The masterpieces from the collection at the Bridgestone Museum are the result of the love of art of three generations of the Ishibashi industrial dynasty.
The founder of the Bridgestone company, Shojiro Ishibashi (1889-1976), demonstrated early on in his career a passion for arts, and more particularly Western arts, which he began to collect as of the late 1930s. In 1952 he commissioned the building of a museum at the heart of Tokyo to house his collection. The museum displays Impressionist pieces as well as Western and Japanese works of modern art to the public. This collection was gradually enriched with each generation. The Ishibashi Foundation today conserves more than 2,600 works.
During the current renovation work at the museum and while awaiting the completion of the new buildings, the masterpieces of the collection will be on display for a unique exhibition in the West at the Musée de l'Orangerie for the spring/summer 2017 season. The exhibition will notably give pride of place to works ranging from Impressionism to western and eastern post-war abstraction, from Monet to Renoir, and from Caillebotte to Cézanne, Matisse, Picasso, Pollock and Shiraga.
One of the pivotal points of the exhibition is also the permanent link established between the works, their buyers and the history of modern Japan, in order to give visitors background information. Lastly, this exhibition finds a mirror effect at the Musée de l'Orangerie, where a private passion for art has been transformed into a collection open to all audiences.
Pierre-Auguste Renoir (1841-1919)
Mademoiselle Georgette Charpentier assise, 1876
Tokyo, Bridgestone Museum of Art
© Bridgestone Museum of Art, Ishibashi Foundation
Cécile Girardeau, curator, Musée de l’Orangerie
Yasuhide Shimbata, chief curator, Bridgestone Museum of Art, Ishibashi Foundation
Kyoko Kagawa, curator, Bridgestone Museum of Art, Ishibashi Foundation
With the special Support of Bridgestone Corporation
With the Cooperation of JAPAN AIRLINES
The popularity of Japanese art in Europe in the late 19th century is common knowledge. Less well-known is that Western art (and Impressionism in particular) was equally esteemed among visionary collectors in Japan, including Shôjirô Ishibashi, a businessman who began making extensive acquisitions in the 1930s.
An industrial dynasty with a passion for art
Shôjirô Ishibashi (1889-1976) was shaped by the Meiji period, during which Japan opened up to the rest of the world. He was one of the key players in the meteoric process of technological modernisation in the Japanese archipelago in the very early 20th century. After taking the helm of the family garment factory, Shôjirô Ishibashi gradually diversified into rubber and began to manufacture tyres. He called his company Bridgestone, a literal translation of his surname: ishi (stone) and bashi (bridge), thus demonstrating a desire to encompass both cultures. He had a villa built in the Western style, and was keen to decorate it with works of art and became a collector. He soon began to consider making the works of art which he had collected accessible to the public. This philanthropic plan, which came to fruition with the inauguration of the Bridgestone Museum in Tokyo in 1952. Four years later, he set up the Ishibashi Foundation to ensure the long-term mission of the new museum. His son and grandson have provided continuity of management to the present day.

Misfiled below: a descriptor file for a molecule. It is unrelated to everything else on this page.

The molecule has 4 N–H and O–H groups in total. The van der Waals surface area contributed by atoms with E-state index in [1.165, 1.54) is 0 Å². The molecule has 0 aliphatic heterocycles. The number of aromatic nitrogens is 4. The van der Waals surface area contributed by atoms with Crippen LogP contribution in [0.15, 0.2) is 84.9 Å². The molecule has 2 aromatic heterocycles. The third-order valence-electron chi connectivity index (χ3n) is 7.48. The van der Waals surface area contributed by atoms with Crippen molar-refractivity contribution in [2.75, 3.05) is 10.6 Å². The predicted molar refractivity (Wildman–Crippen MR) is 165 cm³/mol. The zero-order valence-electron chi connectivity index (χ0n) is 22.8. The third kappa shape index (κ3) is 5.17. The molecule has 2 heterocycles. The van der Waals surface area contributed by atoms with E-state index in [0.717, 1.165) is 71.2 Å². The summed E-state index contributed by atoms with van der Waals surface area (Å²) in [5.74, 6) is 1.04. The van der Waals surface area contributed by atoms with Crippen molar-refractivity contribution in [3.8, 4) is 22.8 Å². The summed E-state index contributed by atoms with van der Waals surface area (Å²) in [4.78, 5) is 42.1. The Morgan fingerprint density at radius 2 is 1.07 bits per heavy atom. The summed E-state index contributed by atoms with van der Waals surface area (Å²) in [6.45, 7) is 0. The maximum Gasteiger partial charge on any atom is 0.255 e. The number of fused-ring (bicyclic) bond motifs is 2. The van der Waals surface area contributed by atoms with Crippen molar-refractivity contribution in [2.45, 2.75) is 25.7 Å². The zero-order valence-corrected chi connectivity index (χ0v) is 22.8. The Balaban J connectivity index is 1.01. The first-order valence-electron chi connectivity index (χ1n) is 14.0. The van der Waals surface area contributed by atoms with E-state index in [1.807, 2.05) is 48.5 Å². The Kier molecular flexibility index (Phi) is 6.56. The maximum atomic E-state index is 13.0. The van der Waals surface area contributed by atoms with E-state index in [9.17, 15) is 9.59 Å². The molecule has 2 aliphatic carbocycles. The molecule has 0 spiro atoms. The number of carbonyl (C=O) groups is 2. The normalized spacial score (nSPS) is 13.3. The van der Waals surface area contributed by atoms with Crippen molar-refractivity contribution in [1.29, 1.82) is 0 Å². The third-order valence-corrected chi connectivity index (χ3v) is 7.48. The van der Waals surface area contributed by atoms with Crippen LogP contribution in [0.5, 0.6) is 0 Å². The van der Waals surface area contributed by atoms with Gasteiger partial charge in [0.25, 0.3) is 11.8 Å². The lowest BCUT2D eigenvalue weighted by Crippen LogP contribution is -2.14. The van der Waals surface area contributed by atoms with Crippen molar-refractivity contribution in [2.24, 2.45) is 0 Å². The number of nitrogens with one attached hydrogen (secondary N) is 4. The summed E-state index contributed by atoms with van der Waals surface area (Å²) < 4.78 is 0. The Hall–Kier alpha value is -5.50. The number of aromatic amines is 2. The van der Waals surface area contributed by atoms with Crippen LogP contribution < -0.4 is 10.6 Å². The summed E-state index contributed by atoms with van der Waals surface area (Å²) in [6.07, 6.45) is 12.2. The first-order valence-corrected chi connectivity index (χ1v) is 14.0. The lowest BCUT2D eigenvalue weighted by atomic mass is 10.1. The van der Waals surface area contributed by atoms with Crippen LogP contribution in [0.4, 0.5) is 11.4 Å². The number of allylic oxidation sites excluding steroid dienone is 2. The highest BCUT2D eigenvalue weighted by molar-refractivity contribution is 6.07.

An early predilection for yôga painting
In the 1920s, Shôjirô Ishibashi was interested in contemporary painting, he acquired a number of pieces by Shigeru Aoki, one of the most prominent Japanese painters working in the Western style. The influence of European painting can also be seen in the work of Hanjirô Sakamoto and in the famous Black Fan by Takeji Fujishima. Journals such as Shirabaka helped to promote the European aesthetic – even in its most avant-garde forms – but this did not reflect a hierarchy of taste. The first exhibition at the Bridgestone Museum comprised equal numbers of Western and yôga paintings.
Before and after Impressionism
In terms of European art, Shôjirô Ishibashi admitted to a marked preference for French Impressionists. Flood in Argenteuil, one of the first paintings he purchased, reveals his enthusiasm for Monet, who had already captivated collectors such as the businessman Shunsui Sumitomo and Keishirô Matsui, a diplomat who had made several trips to France. Ishibashi, who wanted masterpieces of this type to stay in Japan, acquired six Monets from private collections which were being broken up, notably the collection belonging to Kôjirô Matsukata, an industrialist from Kobe who had purchased a number of Impressionist paintings in the 1910s and 1920s and had intended, like Ishibashi later on, to found a museum to showcase Western art in Japan. Twilight, Venice, which was acquired in 1952, formed part of the collection of Sanji Kuroki, a friend of Monet. Paintings by Sisley, Renoir, Pissarro and Degas also grace the Ishibashi collection thanks to Shôjirô, who was also interested in Manet (The Opera Ball, at the Bridgestone in 1961). Milking Cows at Gréville by Jean-François Millet demonstrates the collector’s openness to other styles, this taste was perpetuated by his heirs: Deer Running in the Snow by Courbet, was acquired by Shôjirô’s son Kan’ichirô, along with Don Quixote in the Mountains by Daumier. Paintings by Monet and Renoir also entered the collection in the 1980s and Young Man at the Piano by Caillebotte was purchased in 2011 by Shôjirô’s grandson Hiroshi, who has managed the Ishibashi Foundation since 2004.